Having window strips to apply to carbodies to represent other car types that are not presently available may present an easier way of kitbashing some car types that are not currently available but carbodies of cars such as sleeper - lounges and dining cars were not rubber stamped and often you will encounter problems with matching body detail and roofs, which, for some types, were considerably different from what presently is available.  I yet suspect that MT will be announcing some sort of sleeper - lounge solarium observation car but have no idea what their timetable for such will be.

Ideally the single best way of approaching heavyweight cars not currently available would be to offer layered brass car sides that entail the inner window frames, an outer layer having the various rivet detail for doors and windows along with the exterior door and window openings, with separate rivet splice plates, beltrail and letterboard that would be applied as a third layer.  Scott Lupia's Erie Lackawanna business car sides are perfect examples of what could be done but assembling such sides is not for the faint of heart, being very challenging for most modelers to do... I have a number of sides myself and hope eventually to apply them to donor carbodies so my fleet of business cars can be finished... as website development might allow (which does not look likely anytime soon).  Hands down this would be the best way to approach cars not currently available.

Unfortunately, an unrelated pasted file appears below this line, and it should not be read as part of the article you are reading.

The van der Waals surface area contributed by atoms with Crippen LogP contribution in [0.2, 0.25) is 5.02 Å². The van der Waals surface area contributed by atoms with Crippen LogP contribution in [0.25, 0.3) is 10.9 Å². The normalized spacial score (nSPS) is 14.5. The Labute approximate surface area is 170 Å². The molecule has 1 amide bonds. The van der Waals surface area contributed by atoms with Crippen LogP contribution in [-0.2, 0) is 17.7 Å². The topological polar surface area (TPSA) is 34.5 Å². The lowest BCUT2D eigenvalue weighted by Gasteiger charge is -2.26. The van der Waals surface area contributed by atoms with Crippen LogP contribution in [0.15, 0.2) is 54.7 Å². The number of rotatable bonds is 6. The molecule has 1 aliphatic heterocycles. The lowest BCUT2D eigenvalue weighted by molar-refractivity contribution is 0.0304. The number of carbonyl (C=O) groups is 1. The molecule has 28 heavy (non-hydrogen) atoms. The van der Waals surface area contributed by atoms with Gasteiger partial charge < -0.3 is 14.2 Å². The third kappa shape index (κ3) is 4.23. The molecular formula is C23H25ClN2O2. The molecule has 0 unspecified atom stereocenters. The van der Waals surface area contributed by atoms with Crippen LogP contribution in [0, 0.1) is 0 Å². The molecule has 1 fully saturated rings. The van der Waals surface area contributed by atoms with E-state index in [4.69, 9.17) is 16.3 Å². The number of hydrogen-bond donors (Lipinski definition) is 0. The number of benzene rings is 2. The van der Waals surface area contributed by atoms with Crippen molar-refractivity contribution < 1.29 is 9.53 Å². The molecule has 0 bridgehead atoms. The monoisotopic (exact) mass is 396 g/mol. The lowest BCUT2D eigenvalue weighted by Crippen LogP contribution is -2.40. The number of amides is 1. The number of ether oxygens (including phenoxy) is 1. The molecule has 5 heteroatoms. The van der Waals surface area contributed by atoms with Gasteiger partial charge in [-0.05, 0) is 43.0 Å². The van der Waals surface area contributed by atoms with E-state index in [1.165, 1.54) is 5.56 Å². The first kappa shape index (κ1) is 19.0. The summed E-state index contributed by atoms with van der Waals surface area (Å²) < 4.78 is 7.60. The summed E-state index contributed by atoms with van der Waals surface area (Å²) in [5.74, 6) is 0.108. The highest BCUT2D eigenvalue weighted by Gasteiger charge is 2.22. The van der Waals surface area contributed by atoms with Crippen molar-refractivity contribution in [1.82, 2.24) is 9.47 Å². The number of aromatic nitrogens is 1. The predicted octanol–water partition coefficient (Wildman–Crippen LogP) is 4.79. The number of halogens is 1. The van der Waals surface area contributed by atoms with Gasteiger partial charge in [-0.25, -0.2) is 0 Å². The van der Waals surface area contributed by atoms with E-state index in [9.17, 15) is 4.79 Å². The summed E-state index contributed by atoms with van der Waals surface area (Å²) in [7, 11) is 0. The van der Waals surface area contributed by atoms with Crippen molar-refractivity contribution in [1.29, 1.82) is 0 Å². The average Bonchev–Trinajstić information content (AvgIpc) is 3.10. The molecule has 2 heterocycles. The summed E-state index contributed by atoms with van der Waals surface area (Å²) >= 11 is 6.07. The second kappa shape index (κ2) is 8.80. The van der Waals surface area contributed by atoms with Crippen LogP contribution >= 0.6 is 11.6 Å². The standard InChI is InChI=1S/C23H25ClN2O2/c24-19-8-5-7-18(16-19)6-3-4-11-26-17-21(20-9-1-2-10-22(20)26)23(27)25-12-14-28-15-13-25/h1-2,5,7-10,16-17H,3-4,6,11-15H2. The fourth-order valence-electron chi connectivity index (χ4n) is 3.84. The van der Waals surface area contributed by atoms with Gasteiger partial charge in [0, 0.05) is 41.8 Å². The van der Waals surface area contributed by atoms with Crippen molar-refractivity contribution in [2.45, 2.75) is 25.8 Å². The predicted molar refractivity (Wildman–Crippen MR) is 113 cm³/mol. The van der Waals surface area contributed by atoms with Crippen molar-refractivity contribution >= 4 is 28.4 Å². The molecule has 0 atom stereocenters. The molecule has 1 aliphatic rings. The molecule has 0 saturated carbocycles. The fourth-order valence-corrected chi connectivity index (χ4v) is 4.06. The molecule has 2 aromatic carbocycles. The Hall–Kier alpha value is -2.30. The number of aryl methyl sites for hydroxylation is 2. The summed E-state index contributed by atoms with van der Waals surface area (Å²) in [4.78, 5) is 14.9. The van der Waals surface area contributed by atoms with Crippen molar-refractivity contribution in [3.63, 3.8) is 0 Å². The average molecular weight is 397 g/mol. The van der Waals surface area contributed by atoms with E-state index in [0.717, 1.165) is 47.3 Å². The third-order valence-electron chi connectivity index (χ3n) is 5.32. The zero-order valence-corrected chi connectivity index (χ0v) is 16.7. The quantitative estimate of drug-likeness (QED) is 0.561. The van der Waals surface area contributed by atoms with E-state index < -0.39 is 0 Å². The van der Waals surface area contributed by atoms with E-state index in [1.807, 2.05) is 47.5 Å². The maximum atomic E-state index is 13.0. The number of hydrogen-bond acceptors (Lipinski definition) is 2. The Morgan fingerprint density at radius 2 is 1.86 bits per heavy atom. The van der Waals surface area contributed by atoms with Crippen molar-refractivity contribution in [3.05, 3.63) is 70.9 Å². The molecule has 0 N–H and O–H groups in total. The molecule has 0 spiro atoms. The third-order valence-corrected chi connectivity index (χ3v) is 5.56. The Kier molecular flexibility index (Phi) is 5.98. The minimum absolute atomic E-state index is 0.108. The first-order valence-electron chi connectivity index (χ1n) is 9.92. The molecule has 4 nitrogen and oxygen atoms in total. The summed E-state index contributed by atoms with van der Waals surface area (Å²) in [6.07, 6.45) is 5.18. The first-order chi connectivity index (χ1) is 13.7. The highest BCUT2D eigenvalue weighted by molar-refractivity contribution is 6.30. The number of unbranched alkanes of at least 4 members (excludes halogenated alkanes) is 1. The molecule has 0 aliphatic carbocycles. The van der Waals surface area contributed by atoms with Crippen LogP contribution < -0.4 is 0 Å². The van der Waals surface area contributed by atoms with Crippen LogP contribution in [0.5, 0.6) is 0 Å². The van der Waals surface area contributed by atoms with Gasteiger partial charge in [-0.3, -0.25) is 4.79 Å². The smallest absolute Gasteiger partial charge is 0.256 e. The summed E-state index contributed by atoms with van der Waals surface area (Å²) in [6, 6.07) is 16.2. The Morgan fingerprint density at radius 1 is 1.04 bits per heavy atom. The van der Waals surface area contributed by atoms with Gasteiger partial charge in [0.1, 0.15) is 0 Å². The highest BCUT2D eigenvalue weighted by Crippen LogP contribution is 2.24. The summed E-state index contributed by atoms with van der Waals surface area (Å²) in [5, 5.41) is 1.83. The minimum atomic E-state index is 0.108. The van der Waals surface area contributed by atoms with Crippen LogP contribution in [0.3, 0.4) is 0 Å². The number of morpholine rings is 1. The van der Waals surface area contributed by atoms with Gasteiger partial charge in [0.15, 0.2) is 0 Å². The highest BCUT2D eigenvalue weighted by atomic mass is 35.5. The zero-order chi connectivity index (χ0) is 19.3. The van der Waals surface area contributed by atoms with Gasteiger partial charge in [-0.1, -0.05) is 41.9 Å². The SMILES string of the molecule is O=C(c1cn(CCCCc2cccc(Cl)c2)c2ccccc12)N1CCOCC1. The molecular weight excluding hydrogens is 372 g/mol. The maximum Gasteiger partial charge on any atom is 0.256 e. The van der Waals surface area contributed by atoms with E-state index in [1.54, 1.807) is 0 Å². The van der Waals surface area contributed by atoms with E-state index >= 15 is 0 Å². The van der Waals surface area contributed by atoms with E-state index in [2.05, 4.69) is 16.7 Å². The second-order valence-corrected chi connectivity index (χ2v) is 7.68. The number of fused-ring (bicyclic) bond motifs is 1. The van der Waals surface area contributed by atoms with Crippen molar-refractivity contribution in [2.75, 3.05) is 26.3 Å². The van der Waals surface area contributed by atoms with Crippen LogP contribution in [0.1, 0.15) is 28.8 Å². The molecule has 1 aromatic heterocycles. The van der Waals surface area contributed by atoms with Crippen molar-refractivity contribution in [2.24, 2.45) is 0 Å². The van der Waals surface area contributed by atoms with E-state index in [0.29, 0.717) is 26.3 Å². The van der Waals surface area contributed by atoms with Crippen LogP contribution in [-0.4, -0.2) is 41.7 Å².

CBQ Fan

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Re: Shapeways Heavyweight Streamlined Roofs
« Reply #7 on: October 30, 2017, 06:29:01 PM »
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Something like this is what I had in mind:

http://www.rrpicturearchives.net/showPicture.aspx?id=3595328


Sleepers would be my main interest.
Brian

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Maletrain